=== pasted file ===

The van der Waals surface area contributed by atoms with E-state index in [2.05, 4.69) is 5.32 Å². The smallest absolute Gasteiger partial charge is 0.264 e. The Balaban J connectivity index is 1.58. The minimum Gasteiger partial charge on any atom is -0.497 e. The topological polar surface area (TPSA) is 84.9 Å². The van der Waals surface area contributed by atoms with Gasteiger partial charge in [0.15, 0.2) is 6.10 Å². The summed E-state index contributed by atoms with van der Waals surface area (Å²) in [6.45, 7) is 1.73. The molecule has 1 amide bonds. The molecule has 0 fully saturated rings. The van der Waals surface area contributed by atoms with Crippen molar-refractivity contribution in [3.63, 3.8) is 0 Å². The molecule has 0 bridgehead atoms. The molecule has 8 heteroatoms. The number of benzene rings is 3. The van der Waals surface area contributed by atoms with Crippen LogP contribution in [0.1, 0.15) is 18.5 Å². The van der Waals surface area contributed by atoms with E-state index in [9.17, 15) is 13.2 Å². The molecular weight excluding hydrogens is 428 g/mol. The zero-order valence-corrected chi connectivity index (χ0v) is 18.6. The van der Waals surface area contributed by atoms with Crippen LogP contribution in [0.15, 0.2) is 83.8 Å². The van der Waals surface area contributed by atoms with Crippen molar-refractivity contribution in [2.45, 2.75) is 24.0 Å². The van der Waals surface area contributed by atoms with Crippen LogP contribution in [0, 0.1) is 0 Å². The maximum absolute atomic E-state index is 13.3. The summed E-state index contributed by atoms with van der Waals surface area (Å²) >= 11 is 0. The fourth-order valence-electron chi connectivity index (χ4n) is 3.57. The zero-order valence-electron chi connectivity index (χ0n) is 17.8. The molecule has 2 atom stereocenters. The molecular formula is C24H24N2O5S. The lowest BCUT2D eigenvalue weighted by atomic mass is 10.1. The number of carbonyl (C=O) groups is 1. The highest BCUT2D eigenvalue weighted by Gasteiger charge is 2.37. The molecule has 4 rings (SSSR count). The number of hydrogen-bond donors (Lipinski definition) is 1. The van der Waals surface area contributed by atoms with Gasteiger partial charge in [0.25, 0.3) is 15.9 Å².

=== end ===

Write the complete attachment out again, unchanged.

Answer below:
The van der Waals surface area contributed by atoms with E-state index in [2.05, 4.69) is 5.32 Å². The smallest absolute Gasteiger partial charge is 0.264 e. The Balaban J connectivity index is 1.58. The minimum Gasteiger partial charge on any atom is -0.497 e. The topological polar surface area (TPSA) is 84.9 Å². The van der Waals surface area contributed by atoms with Gasteiger partial charge in [0.15, 0.2) is 6.10 Å². The summed E-state index contributed by atoms with van der Waals surface area (Å²) in [6.45, 7) is 1.73. The molecule has 1 amide bonds. The molecule has 0 fully saturated rings. The van der Waals surface area contributed by atoms with Crippen molar-refractivity contribution in [3.63, 3.8) is 0 Å². The molecule has 0 bridgehead atoms. The molecule has 8 heteroatoms. The number of benzene rings is 3. The van der Waals surface area contributed by atoms with Crippen LogP contribution in [0.1, 0.15) is 18.5 Å². The van der Waals surface area contributed by atoms with E-state index in [9.17, 15) is 13.2 Å². The molecular weight excluding hydrogens is 428 g/mol. The zero-order valence-corrected chi connectivity index (χ0v) is 18.6. The van der Waals surface area contributed by atoms with Crippen LogP contribution in [0.15, 0.2) is 83.8 Å². The van der Waals surface area contributed by atoms with Crippen molar-refractivity contribution in [2.45, 2.75) is 24.0 Å². The van der Waals surface area contributed by atoms with Crippen LogP contribution in [0, 0.1) is 0 Å². The maximum absolute atomic E-state index is 13.3. The summed E-state index contributed by atoms with van der Waals surface area (Å²) >= 11 is 0. The fourth-order valence-electron chi connectivity index (χ4n) is 3.57. The zero-order valence-electron chi connectivity index (χ0n) is 17.8. The molecule has 2 atom stereocenters. The molecular formula is C24H24N2O5S. The lowest BCUT2D eigenvalue weighted by atomic mass is 10.1. The number of carbonyl (C=O) groups is 1. The highest BCUT2D eigenvalue weighted by Gasteiger charge is 2.37. The molecule has 4 rings (SSSR count). The number of hydrogen-bond donors (Lipinski definition) is 1. The van der Waals surface area contributed by atoms with Gasteiger partial charge in [0.25, 0.3) is 15.9 Å².